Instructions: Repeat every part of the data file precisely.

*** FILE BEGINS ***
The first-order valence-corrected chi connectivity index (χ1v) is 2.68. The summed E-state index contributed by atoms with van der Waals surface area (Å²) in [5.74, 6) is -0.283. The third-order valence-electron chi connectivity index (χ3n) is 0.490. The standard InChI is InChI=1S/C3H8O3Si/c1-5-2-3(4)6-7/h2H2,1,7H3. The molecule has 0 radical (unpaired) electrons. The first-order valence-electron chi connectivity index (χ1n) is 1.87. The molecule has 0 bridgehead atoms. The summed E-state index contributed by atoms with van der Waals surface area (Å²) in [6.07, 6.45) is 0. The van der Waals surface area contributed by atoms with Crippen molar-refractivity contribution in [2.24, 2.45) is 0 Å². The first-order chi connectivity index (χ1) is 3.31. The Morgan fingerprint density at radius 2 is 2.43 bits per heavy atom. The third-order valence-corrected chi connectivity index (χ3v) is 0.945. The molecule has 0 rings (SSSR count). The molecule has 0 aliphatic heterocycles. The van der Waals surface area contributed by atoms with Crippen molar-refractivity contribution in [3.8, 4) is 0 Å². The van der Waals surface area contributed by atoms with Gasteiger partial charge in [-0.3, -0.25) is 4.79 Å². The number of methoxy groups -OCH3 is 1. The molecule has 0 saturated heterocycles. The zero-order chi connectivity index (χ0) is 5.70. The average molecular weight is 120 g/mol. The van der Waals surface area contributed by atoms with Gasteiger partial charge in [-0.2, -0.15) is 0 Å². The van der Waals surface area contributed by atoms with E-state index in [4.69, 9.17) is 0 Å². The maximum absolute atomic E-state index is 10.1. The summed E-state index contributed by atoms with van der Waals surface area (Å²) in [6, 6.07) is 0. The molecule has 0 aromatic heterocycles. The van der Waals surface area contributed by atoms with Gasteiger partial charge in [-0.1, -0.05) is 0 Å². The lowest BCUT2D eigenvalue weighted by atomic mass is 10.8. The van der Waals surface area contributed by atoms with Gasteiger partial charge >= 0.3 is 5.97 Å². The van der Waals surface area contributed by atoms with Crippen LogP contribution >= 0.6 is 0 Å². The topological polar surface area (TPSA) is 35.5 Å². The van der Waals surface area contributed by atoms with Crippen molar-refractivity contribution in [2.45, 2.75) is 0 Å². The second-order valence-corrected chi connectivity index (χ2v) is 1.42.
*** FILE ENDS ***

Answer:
The first-order valence-corrected chi connectivity index (χ1v) is 2.68. The summed E-state index contributed by atoms with van der Waals surface area (Å²) in [5.74, 6) is -0.283. The third-order valence-electron chi connectivity index (χ3n) is 0.490. The standard InChI is InChI=1S/C3H8O3Si/c1-5-2-3(4)6-7/h2H2,1,7H3. The molecule has 0 radical (unpaired) electrons. The first-order valence-electron chi connectivity index (χ1n) is 1.87. The molecule has 0 bridgehead atoms. The summed E-state index contributed by atoms with van der Waals surface area (Å²) in [6.07, 6.45) is 0. The van der Waals surface area contributed by atoms with Crippen molar-refractivity contribution in [2.24, 2.45) is 0 Å². The first-order chi connectivity index (χ1) is 3.31. The Morgan fingerprint density at radius 2 is 2.43 bits per heavy atom. The third-order valence-corrected chi connectivity index (χ3v) is 0.945. The molecule has 0 rings (SSSR count). The molecule has 0 aliphatic heterocycles. The van der Waals surface area contributed by atoms with Crippen molar-refractivity contribution in [3.8, 4) is 0 Å². The van der Waals surface area contributed by atoms with Gasteiger partial charge in [-0.3, -0.25) is 4.79 Å². The number of methoxy groups -OCH3 is 1. The molecule has 0 saturated heterocycles. The zero-order chi connectivity index (χ0) is 5.70. The average molecular weight is 120 g/mol. The van der Waals surface area contributed by atoms with Gasteiger partial charge in [-0.2, -0.15) is 0 Å². The van der Waals surface area contributed by atoms with E-state index in [4.69, 9.17) is 0 Å². The maximum absolute atomic E-state index is 10.1. The summed E-state index contributed by atoms with van der Waals surface area (Å²) in [6, 6.07) is 0. The molecule has 0 aromatic heterocycles. The van der Waals surface area contributed by atoms with Gasteiger partial charge in [-0.1, -0.05) is 0 Å². The lowest BCUT2D eigenvalue weighted by atomic mass is 10.8. The van der Waals surface area contributed by atoms with Gasteiger partial charge >= 0.3 is 5.97 Å². The van der Waals surface area contributed by atoms with Crippen LogP contribution >= 0.6 is 0 Å². The topological polar surface area (TPSA) is 35.5 Å². The van der Waals surface area contributed by atoms with Crippen molar-refractivity contribution in [2.45, 2.75) is 0 Å². The second-order valence-corrected chi connectivity index (χ2v) is 1.42.